The election of Donald Trump has, of course, unleashed the latent racist which lurks within millions of Americans. We know this because enlightened opinion keeps telling us so. The New Yorker, for example, ran a piece in November 2016 declaring ‘Hate on rise since Trump’s election’, and quoting a list of incidents collected by the Southern Poverty Law Center – including the experience of a girl in Colorado who was allegedly told by a white man: ‘Now that Trump is president I am going to shoot you and all the blacks I can find’. TIME magazine, too, ran a story in the same month announcing ‘Racist incidents are up since Donald Trump’s election’. In March 2017 the Nation asserted ‘Donald Trump’s rise has coincided with an explosion in hate groups’, claiming that 100 racist organizations had been founded since Trump began his presidential campaign.
And so it goes on. Just as with Britain’s vote for Brexit, Trump’s strident language and his concentration on issues such as migration is supposed to have coarsened political discourse – legitimizing racist and xenophobic opinions in people who might otherwise have been shamed into silence. By this narrative, even slightly immoderate speeches, posters and campaigns by politicians become magnified through the lens of public opinion into something much more sinister. A speech on migration, goes the theory, can all too easily erupt into bar room arguments and end with a Muslim or a black man having his head kicked in.
It sounds vaguely plausible, but is it true? Not if a new paper by a pair of sociologists at the University of Pennsylvania is anything to go by. Daniel J. Hopkins and Samantha Washington set out to measure the effect of Trump’s election on anti-black and anti-Hispanic prejudice, using a randomly-selected panel of 2,500 Americans whose changing opinions have been under study since 2008. The academics report that they had been expecting to measure a rise in racist opinions, writing: ‘The normalization of prejudice or opinion leadership both lead us to expect that expressed prejudice may have increased in this period, especially among Republicans or Trump supporters’. They had been led to expect this, they say, through an extensive reading of recent literature in social sciences which, they say, supports the notion that racist attitudes lie dormant inside many people, waiting to be triggered by certain events – of which the election of Donald Trump might be one. There could, after all, hardly be anything more calculated to awaken an incipient racist than the president calling Mexicans a bunch of rapists.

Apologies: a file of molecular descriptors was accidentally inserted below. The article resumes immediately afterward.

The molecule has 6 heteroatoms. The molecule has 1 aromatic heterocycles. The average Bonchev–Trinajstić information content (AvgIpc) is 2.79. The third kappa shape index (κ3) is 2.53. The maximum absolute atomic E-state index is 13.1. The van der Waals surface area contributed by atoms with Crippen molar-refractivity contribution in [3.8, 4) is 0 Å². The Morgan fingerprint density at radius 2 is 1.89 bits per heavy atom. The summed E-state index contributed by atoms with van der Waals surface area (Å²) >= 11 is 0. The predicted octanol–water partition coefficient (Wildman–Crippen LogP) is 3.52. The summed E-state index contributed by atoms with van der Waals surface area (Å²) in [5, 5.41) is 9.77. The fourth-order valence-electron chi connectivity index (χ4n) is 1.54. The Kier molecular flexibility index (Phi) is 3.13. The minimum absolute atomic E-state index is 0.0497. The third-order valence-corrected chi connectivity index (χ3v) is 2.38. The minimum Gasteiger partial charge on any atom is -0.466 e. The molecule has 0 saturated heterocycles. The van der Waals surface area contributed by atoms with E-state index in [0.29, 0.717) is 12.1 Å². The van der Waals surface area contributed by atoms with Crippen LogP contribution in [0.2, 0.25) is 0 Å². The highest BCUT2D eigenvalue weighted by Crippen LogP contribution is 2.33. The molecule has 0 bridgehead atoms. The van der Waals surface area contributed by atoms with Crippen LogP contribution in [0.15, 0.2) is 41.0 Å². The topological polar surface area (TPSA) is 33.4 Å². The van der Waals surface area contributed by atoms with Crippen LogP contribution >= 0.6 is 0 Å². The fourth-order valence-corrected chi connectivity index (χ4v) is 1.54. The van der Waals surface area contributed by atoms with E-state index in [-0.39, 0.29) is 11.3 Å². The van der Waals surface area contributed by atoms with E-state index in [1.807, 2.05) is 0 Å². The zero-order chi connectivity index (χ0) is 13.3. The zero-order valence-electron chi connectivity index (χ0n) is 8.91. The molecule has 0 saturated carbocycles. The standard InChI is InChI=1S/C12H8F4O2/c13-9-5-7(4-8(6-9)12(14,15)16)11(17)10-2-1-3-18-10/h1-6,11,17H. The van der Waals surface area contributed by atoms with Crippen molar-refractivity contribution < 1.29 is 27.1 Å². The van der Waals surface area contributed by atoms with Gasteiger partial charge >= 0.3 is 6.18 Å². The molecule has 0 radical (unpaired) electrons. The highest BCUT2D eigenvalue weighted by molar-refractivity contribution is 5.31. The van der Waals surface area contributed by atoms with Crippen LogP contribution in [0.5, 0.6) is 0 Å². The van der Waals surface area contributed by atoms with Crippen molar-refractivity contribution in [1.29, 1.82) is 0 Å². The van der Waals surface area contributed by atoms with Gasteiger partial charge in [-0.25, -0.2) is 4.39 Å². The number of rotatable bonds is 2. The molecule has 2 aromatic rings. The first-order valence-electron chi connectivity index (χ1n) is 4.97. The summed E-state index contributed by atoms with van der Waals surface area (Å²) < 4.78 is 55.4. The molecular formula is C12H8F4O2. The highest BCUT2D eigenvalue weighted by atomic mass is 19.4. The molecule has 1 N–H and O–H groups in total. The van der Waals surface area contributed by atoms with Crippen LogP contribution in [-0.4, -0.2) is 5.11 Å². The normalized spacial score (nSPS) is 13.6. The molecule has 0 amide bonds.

Yet the study found exactly the opposite. Americans, claim Hopkins and Washington, have actually become less inclined to express racist opinions since Donald Trump was elected. Anti-black prejudice, they found, declined by a statistically-insignificant degree between 2012 and 2016, when Trump was elected. But then after 2016 it took a sharp dive that was statistically significant. Moreover, contrary to their expectations, the fall was as evident among Republican voters as it was among Democrats. There was also a general fall in anti-Hispanic prejudice, too, although this was more evident among Democrat voters.